So I went up to my attic, trying to find some memorabilia for a project Iâ€™m working on, about which I will tell you about soon. I didnâ€™t find the memorabilia, but I DID find 10 notebooks I used as diaries between 1979 and 1987, which will also be helpful for that aforementioned mysterious project. But it IS rather painful to read about your immature, self-absorbed thoughts from 25 years ago. (As opposed to my current MATURE, self-absorbed thoughts.)
One of the things I re-discovered was the death of my grandfather a quarter century ago this week. I knew he had died sometime in the late 1970s or early 1980s, but the precise date had fled my memory.
Pop is what we (my parents, my sisters and I) called my fatherâ€™s father, McKinley Green. Everyone else called him Mac. My nuclear family lived downstairs in a very small two-family house in Binghamton. Pop and his wife, my Grandma Green, Agatha (and it was A gathâ€™ a, not Agâ€™ ath a) lived upstairs. This was one of two houses owned my motherâ€™s mother, Grandma (Gertrude) Williams, who lived about six blocks away. (HER death I remember quite well: Super Bowl Sunday, 1982.)
Pop was a janitor at WNBF-TV and radio; eventually, the TV station was sold, but he maintained his job at the radio station. Iâ€™m not quite sure just how old was, but he was well past the age of retirement, yet the station kept him on to work as long as he wanted, and as much as he wanted. He was such an amiable man that people liked him to be around.
He used to bring home albums (LPs) that had been discarded by the station. Most were “beautiful music” with no artist even listed, or in later years, obscure rock bands that I had never even heard of, but three discs stand out in my mind.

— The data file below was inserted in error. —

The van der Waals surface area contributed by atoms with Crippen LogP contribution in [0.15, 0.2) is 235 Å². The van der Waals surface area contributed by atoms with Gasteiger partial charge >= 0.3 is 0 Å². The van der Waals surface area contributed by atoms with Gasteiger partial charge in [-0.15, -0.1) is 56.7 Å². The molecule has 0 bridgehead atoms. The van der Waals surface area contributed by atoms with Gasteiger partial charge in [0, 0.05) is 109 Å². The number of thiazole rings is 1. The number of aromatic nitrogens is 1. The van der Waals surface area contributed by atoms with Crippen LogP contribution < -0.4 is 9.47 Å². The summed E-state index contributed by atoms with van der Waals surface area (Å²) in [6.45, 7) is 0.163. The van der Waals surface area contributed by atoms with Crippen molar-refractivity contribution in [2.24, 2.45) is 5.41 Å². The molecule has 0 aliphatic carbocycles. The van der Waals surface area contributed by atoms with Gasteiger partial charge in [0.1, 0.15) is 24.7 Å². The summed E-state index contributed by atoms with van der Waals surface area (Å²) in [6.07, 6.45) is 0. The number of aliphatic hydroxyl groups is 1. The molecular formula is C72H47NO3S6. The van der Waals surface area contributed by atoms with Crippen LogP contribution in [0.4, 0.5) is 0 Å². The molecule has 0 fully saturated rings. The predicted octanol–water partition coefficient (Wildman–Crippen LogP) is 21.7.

Pop was an avid hunter. He provided the vast majority of the venison Iâ€™ve ever eaten in my life. The only time I ever used a firearm was with Pop. We went out to the woods somewhere, and he gave me his rifle. I fired. Naturally, the recoil left me sitting on my butt. Pop also liked to bowl, work on cars, and especially go to the track, particularly in Monticello.
I used to go upstairs and play gin rummy with him while we watched Mutual of Omahaâ€™s Wild Kingdom. In the later years, Iâ€™d beat him about 50% of the time. On a bulletin board, he had a faded newspaper clipping of Ed Marinaro, the Cornell running back, who was the son or nephew of a friend of his; Marinaro eventually played Officer Joe Coffey on Hill Street Blues.
From my 6/26/1980 diary: “Pop was a very dark-skinned man with grey hair, thinning, but more prevalent than mine, combed straight backâ€¦ I recall a certain twinkle in his eye, though I hadnâ€™t seen him in a year and a half or longer; he was never home when I dropped by. I probably should have written more often, but he never wrote back…I would have called if had [had] a telephone, but he refusedâ€¦ The phone company would have required a deposit in switching service from Grandma Greenâ€™s name [she died in the mid-1960s] to his, even thoâ€™ he had been paying the bills, [so he had the phone taken out.] He was stubborn that way.”
I was going to write about Popâ€™s death, and I will soon. But it was nice to write a little about Popâ€™s life.